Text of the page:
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Stress Testing Effeciency

Madison has been quite successful setting up custom stress test reports and analysis for clients. It seems that every organization looks at stress testing a little differently and therefore needs a solution that can be tailored to their specific requirements. Here is an example of a stress test report that we set up for a client. It took between 4 and 8 hours to prepare the stress test from their systems but only seconds once the Stress Test was set up in Madison.

Here is what they wanted to do.

  1. Look at the portfolio of commercial real estate loans based on four scenarios: the current portfolio with no stress, a 5% stress, a 10 % stress and a 15% stress.
  2. Create one set of stresses based on LTV and another set based on DSCR.
  3. For each stress scenario and for both LTV and DSCR separately, show the results broken out by three stressed ranges from least affected to most adversely affected.
  4. Group the data by the region in which the collateral was located.
  5. If a multi property loan had collateral in more than one region, allocate the loan balance to each region based on the most recent collateral value.

We set this up in a single report that presented all the information requested with the simple click of the mouse. It took seconds to produce rather than hours.

In addition, as additional value-added to the report:

  1. Results could be grouped by many other factors in addition to region – collateral type, loan purpose, loan type, loan officer, loan office, etc.
  2. By clicking to display audit details, all the loan-by-loan details were displayed so that the user could verify accuracy and understand how individual loans were treated. And most importantly, these results let the user see the loans that were most adversely affected by the stresses.
  3. An option also allowed the user to change the scenarios from 5% increments to any other increment they desired.

Stress testing is important, but bankers should be spending their time evaluating stress test results, not manipulating raw data to create the analysis. This custom report allowed the client to do just that.

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What Regulators Want – Slice and Dice the Portfolio

Our clients are telling us that the regulators are asking them to be able to address three important issues:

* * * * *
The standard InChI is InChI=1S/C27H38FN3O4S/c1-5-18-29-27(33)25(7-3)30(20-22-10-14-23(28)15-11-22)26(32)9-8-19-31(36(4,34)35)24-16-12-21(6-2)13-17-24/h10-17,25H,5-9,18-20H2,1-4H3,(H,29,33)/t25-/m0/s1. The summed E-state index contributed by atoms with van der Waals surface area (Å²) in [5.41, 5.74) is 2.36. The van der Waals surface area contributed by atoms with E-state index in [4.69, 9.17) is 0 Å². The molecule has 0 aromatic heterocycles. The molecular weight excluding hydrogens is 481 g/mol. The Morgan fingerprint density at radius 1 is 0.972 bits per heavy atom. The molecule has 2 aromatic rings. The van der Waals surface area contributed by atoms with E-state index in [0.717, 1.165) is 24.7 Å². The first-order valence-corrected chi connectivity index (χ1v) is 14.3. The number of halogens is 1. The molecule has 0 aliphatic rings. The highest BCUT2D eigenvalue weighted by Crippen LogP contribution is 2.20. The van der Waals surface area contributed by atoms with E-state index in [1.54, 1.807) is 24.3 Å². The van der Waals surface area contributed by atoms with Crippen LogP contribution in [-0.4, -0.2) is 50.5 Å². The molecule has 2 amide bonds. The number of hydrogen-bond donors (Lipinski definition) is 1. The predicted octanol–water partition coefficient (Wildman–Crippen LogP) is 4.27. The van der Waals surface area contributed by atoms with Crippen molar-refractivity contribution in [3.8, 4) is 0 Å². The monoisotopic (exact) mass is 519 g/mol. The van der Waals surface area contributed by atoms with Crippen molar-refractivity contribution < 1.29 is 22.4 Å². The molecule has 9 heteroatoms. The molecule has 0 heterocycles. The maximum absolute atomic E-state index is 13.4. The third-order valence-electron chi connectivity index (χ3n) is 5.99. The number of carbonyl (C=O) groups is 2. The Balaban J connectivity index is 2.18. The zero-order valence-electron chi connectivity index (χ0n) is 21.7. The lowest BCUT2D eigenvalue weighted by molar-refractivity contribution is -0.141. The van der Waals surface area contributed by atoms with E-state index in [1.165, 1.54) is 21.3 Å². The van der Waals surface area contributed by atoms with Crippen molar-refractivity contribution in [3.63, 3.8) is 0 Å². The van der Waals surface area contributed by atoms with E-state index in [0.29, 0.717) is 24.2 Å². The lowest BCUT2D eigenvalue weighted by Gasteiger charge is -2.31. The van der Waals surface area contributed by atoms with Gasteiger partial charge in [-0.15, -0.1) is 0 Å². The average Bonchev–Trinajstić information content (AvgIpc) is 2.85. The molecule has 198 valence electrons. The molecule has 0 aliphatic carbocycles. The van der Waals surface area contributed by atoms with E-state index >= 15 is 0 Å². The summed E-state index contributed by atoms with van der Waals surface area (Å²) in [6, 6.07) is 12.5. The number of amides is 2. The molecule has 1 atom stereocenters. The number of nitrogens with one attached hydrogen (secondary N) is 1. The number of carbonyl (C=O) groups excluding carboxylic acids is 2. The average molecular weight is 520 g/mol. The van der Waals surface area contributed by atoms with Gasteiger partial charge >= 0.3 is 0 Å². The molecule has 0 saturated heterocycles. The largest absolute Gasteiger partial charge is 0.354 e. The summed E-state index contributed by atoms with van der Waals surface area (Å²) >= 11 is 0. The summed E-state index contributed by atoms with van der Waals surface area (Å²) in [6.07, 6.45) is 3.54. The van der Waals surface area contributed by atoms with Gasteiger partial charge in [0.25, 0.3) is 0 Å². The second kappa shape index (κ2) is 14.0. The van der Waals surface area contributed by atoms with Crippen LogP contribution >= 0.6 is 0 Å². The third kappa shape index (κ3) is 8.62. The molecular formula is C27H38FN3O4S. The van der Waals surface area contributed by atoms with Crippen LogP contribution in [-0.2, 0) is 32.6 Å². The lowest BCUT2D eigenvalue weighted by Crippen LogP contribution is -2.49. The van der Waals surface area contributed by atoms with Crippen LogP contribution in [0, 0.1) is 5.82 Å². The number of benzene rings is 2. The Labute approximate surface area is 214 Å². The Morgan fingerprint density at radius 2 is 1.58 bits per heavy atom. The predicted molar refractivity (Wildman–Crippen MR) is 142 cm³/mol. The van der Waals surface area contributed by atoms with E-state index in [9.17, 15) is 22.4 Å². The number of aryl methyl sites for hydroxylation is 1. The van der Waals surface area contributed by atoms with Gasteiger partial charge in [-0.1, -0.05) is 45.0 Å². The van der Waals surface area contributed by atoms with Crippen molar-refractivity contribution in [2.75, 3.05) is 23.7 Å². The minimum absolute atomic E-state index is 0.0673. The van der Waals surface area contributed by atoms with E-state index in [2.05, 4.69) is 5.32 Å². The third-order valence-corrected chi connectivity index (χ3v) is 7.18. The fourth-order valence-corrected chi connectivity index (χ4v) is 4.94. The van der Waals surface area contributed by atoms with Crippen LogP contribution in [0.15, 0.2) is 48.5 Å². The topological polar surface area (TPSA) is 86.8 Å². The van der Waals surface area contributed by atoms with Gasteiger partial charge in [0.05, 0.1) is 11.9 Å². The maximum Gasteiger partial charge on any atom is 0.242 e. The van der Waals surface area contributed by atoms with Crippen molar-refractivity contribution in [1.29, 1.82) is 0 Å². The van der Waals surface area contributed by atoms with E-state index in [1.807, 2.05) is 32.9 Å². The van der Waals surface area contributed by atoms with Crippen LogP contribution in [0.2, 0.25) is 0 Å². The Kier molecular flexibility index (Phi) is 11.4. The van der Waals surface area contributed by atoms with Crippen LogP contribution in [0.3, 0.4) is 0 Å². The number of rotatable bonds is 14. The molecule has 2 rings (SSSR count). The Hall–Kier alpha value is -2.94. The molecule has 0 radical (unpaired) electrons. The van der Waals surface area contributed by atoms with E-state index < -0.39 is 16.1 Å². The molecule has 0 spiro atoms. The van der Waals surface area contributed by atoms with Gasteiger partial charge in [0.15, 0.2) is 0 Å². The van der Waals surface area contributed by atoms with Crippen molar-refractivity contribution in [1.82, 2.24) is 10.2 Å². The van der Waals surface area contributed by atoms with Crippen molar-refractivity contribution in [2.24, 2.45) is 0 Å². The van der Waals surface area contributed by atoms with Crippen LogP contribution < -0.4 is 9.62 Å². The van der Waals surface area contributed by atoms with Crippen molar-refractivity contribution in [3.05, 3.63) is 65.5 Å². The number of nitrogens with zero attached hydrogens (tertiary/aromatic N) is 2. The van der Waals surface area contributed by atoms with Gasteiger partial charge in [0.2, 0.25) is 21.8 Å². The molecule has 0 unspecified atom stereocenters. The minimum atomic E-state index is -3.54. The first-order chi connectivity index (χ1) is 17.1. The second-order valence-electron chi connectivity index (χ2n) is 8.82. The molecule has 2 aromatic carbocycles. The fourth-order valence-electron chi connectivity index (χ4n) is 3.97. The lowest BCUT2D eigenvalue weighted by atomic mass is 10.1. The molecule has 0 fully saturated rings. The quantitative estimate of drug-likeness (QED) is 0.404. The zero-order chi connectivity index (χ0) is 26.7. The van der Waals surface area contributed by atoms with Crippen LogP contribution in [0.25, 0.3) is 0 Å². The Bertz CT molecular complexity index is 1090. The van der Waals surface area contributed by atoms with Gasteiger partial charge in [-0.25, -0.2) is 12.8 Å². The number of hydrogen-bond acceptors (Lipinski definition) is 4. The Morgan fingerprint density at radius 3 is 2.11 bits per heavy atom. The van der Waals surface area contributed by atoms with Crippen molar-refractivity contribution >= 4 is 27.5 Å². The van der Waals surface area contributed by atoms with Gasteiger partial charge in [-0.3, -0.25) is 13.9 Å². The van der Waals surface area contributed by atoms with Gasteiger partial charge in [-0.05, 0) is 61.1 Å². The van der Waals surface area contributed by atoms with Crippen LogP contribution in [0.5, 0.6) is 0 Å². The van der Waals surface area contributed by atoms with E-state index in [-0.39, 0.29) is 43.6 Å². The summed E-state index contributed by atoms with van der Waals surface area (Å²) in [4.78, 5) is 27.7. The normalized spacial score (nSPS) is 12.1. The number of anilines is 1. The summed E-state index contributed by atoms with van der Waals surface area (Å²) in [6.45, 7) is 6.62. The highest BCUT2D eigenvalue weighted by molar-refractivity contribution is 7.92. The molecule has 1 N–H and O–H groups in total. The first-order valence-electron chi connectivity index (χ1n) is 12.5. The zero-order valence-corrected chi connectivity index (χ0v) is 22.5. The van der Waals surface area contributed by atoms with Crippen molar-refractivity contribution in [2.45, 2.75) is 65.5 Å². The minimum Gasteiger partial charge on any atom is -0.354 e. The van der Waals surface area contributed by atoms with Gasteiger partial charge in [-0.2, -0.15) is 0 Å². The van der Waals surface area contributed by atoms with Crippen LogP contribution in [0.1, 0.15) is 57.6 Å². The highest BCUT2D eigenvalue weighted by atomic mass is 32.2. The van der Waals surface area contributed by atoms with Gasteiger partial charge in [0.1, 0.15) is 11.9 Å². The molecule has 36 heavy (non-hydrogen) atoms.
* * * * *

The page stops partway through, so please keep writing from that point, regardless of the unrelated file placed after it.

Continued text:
• Slice and dice the loan portfolio
  • Stress test the loan portfolio
  • Maintain a computer based loan review system


We have comments on Stress testing before, so today we will address the first of these issues � Slicing and Dicing the Loan Portfolio.

A problem with many cores systems is that they do not capture the data needed to slice and dice the 0loan portfolio. A second issue is that they are often designed to efficiently capture information necessary for the accounting system, not for flexibly reporting on the characteristics of the loan portfolio. A further limitation is that data that is not directly related to issues such as accounting and regulatory reporting is often incomplete or missing.

When clients acquire a system that is capable of slicing and dicing the loan portfolio, they obtain a much more comprehensive and robust view of the portfolio, the first consequence of which is to discover that data in the core system is inaccurate, incomplete or missing entirely. So task number one is to clean up the data, determine what additional information is necessary to support analysis of the loan portfolio, and then get the new and cleaned up information into the system. This can be a formidable task, to say the least!

Once the data is cleaned up, the portfolio can then be sliced and diced by a wide variety of characteristics such as:

  • Geography (State, Region, Market, County, City, etc.)
  • Lending Office
  • Collateral Type
  • Industry
  • Loan Type
  • Department
  • Lending Officer
  • Loan Program
  • Loan Purpose
  • Relationships
  • Tenant Characteristics
  • Occupancy Rates
  • Tenants and Tenant Industry
  • Loan Rating Distribution (and rating upgrades and downgrades)
  • Lots more!


Also, it is valuable to evaluate the results of queries such as:

  • What is the exposure to the high tech industry both in terms of C&I loan to that industry and tenants in that industry that occupy properties secured by CRE loans.
  • Which loans are in a particular market and are secured by a particular property type?
  • Which loans have leases that expire in the next few months where the tenants occupy more than a specific percent of the property?


Needless to say, all this analysis and much more can be done quickly and easily with the Madison System�s reporting and filtering functionality. But be forewarned, the easier it is to slice and dice the portfolio the more you will find that you are presented with the need to clean up the data on which the analysis is based.